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Using an HMAC Session to Send Multiple Commands (Rolling Nonces)

The nonceTPM changes after every successful TPM command executed within a session. nonceCaller can be changed if the caller so desires. Because the nonces figure into the HMAC calculation, replay attacks are prevented. The HMAC calculation is as follows:

authHMAC :HMAC

((sessionKey || authValue), (pHash || nonceNewer || nonceOlder

{ || nonceTPMdecrypt } { || nonceTPMencrypt }

|| sessionAttributes))

In this equation, notice the nonceNewer and nonceOlder parameters. On a command, nonceNewer is the nonceCaller, and nonceOlder is the last nonceTPM. For a response, nonceNewer is the current nonceTPM, and nonceOlder is the nonceCaller from the command. For now, ignore the decrypt and encrypt nonces because they're only used for decrypt and encrypt sessions. [1] This section describes the mechanics of how the nonces are used in multiple commands in an HMAC session. A sequence of multiple commands in an HMAC session works like this (refer to Figure 13-13 and Listing 13-2):

1. When an HMAC session is started, nonceCaller1 is sent to the TPM and nonceTPM1 is received from the TPM. This happens in the StartAuthSessionWithParams call, lines 72–75 in Listing 13-2.

2. Every time a command is successfully authorized, a new nonceTPM is generated. This is called “rolling” the nonce. The caller can also change the nonceCaller before each command that is sent using the session, if desired. Look at the calls to RollNonces in Listing 13-2 on lines 198, 217, 245, and 269.

3. On the next session command:

a. For the command HMAC, nonceTPM1 is used as the nonceOlder parameter. nonceCaller2, sent with this command in the authorization area for the session, is used as nonceNewer.

b. For the response HMAC, nonceCaller2 is used as nonceOlder. nonceTPM2, sent with the response in the authorization area for the session, is used as nonceNewer.

4. For subsequent commands, this pattern repeats, with nonceCaller and nonceTPM flip-flopping between nonceNewer and nonceOlder in the HMAC calculation depending on whether the HMAC is being calculated on the command or response.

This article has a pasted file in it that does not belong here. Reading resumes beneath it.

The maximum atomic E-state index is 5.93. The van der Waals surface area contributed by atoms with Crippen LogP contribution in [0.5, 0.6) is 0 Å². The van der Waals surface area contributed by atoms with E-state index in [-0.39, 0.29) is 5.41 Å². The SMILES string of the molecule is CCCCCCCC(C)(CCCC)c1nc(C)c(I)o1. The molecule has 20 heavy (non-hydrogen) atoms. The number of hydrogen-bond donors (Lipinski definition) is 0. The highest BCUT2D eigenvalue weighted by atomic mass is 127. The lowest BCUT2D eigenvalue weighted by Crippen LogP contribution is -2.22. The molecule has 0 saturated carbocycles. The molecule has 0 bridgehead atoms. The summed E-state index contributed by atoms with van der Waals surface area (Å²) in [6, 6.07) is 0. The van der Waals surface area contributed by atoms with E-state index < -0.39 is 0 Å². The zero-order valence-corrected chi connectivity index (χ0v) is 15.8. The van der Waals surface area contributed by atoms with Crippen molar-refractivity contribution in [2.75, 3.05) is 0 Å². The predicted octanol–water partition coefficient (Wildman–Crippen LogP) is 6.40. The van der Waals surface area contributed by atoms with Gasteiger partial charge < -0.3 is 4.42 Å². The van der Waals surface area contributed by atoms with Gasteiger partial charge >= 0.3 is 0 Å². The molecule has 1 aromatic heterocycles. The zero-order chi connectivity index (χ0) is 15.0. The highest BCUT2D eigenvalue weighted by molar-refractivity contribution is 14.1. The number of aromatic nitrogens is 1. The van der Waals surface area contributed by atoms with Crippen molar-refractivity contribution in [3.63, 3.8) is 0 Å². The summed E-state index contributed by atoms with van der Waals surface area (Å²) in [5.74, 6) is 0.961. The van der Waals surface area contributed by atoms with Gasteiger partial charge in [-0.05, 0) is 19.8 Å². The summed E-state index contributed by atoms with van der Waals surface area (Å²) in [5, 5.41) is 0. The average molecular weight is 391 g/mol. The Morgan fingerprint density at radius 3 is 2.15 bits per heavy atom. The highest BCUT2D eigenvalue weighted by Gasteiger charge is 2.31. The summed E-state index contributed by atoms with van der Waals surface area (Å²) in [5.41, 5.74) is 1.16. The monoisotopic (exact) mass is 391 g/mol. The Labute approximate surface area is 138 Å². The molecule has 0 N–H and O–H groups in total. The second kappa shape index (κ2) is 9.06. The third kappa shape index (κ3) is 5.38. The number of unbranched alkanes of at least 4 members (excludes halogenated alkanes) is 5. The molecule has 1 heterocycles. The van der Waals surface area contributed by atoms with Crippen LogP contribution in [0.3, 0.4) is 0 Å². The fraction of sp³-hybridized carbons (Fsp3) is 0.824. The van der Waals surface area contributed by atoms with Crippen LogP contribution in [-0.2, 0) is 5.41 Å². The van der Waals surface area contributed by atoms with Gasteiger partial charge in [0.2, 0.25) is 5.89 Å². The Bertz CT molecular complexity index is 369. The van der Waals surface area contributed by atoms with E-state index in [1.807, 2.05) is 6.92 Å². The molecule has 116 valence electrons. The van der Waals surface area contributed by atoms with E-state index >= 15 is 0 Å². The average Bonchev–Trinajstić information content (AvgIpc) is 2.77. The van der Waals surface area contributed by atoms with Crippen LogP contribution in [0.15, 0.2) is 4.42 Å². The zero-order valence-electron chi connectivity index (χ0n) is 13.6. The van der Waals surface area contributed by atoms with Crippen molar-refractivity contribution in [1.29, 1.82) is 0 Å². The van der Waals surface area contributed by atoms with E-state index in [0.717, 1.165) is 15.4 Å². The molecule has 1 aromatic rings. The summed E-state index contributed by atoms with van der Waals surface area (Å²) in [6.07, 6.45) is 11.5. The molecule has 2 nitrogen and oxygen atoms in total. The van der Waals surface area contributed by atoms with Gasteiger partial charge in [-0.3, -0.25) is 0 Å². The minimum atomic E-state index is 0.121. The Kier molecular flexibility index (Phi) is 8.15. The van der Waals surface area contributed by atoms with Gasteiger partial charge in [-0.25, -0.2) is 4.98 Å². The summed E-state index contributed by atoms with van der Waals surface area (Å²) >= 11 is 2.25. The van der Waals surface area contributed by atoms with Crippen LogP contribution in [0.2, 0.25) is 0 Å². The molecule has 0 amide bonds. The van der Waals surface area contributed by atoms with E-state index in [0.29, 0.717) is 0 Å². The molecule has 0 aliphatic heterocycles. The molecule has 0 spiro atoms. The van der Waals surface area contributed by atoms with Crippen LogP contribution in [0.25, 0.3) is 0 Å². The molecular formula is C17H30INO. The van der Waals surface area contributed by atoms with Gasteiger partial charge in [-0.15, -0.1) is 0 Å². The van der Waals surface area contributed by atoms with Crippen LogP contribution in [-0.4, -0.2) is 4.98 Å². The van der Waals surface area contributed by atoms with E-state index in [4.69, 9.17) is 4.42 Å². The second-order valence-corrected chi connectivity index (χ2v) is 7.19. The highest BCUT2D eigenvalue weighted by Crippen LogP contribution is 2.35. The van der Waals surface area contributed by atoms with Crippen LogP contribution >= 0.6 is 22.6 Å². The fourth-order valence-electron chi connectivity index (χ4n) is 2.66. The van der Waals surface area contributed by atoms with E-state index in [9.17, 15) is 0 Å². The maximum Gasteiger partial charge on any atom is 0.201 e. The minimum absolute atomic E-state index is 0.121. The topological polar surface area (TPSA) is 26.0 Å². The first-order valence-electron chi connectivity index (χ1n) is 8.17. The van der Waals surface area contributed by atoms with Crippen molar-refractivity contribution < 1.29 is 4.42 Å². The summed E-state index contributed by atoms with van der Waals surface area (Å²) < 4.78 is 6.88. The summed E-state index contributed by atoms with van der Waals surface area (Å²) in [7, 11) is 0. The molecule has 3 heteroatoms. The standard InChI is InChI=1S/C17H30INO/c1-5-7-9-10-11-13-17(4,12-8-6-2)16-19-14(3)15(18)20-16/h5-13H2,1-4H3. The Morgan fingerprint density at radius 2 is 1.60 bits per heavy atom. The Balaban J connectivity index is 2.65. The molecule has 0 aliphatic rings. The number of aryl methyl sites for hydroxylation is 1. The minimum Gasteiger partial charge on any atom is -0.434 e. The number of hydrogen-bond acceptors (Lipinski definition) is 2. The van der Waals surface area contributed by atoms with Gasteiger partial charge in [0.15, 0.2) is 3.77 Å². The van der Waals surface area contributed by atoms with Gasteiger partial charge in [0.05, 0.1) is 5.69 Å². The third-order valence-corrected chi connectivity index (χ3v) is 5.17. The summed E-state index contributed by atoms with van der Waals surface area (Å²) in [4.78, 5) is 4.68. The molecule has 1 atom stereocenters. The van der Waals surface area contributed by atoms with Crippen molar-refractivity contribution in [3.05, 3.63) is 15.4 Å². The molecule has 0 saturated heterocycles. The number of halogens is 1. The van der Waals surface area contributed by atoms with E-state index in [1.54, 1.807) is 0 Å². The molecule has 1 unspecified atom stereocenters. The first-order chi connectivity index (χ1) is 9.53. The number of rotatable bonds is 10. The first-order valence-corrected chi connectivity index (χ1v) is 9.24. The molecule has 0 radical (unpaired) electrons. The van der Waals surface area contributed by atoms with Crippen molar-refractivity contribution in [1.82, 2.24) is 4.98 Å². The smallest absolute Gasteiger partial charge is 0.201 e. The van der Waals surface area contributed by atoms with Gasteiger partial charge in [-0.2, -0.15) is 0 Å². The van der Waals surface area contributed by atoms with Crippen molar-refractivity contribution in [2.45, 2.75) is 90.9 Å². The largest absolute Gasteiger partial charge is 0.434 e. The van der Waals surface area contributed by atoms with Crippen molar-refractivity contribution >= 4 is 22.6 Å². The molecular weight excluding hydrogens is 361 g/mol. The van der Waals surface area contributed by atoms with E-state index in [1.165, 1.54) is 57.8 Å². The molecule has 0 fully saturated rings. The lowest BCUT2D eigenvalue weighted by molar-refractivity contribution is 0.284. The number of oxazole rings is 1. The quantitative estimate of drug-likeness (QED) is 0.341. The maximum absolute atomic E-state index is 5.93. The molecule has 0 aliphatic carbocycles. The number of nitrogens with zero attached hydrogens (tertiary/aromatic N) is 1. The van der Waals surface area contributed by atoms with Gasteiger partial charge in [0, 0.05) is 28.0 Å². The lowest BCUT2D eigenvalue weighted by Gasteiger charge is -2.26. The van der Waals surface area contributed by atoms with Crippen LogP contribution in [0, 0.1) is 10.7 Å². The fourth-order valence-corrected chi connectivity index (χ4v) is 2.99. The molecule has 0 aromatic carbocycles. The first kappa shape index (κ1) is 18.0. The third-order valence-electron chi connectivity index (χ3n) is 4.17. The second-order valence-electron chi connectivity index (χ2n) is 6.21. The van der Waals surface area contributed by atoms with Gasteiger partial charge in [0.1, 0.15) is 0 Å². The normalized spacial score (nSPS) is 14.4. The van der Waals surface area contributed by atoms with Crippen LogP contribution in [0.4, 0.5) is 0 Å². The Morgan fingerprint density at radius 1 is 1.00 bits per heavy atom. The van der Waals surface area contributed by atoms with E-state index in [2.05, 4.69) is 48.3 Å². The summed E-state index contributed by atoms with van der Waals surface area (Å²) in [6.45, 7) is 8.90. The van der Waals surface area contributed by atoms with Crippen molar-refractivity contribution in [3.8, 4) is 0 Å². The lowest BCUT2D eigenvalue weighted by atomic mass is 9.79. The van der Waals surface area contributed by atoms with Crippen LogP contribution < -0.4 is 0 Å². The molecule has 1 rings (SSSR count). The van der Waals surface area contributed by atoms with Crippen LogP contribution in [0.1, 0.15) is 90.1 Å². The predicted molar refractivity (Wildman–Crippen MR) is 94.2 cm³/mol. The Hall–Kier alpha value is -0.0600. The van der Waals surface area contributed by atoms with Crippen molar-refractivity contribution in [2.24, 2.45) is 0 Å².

5. This pattern repeats until the session is closed. The nonces changing and the fact that they're used in command and response HMAC calculations prevent replay attacks.

Figure 13-13. Nonces used in an HMAC session to prevent replay attacks

HMAC Session Security

What makes HMAC sessions secure? Basically, three aspects of HMAC sessions are used to secure commands:

Session key: The bind authValue and salt are secrets that should be known only to the caller and the TPM. Both of these values are used in calculating the session key. An attacker who doesn't know these values can't calculate the session key. Because the session key is used to create the HMAC key, this means the attacker can't successfully send commands to or receive responses from the TPM. This this prevents man-in-the-middle attacks.

HMAC: The session key and the entity's authValue are used to generate the HMAC key. The authValue of the entity being

accessed is a secret that should only be known to the caller and the TPM. Again, this means the attacker can't successfully mount man-in-the-middle attacks.

Nonces: The nonces are used to prevent replay attacks. The nonces figure into the HMAC calculation, which can't be properly performed without using the correct nonces. Since the nonces keep changing, a command byte stream can't be replayed.

As long as the secrecy of the bind authValue, salt, and entity authValue are maintained, attackers can't authorize actions on the entity, and the rolling nonces prevent replay of commands.

To use an HMAC authorization, the caller fills in the command authorization block as shown in Figure 13-14.

Figure 13-14. Command HMAC authorization area

The code that fills in the command authorization blocks is in Listing 13-2 on lines 19–21, 150, 189–195, 198 (sets the tpmNonce), and 202–205 (sets the HMAC in the authorization area).

The response authorization area looks like Figure 13-15.

Figure 13-15. Response HMAC authorization area

The code that sets up the response authorization blocks is in Listing 13-2 on

lines 24–26. The call to the one-call function returns the authorization area from the TPM in nvRspAuths, and the call to CheckResponseHMACs on lines 224–226 verifies that the HMAC in the response authorization is correct.

This concludes the deep dive into HMAC sessions. Now the water gets even deeper with a discussion of the most feature-rich and complicated authorizations: policy or extended authorization.

  • [1] Because the nonceTPM figures into both the command and response HMACs, the obvious question is, what's the purpose of the nonceCaller? The answer (from the TPM specification writer) is that if the caller didn't trust the TPM to generate nonceTpm values with enough randomness, the caller could specify sufficiently random nonceCaller values to overcome this deficiency.
 
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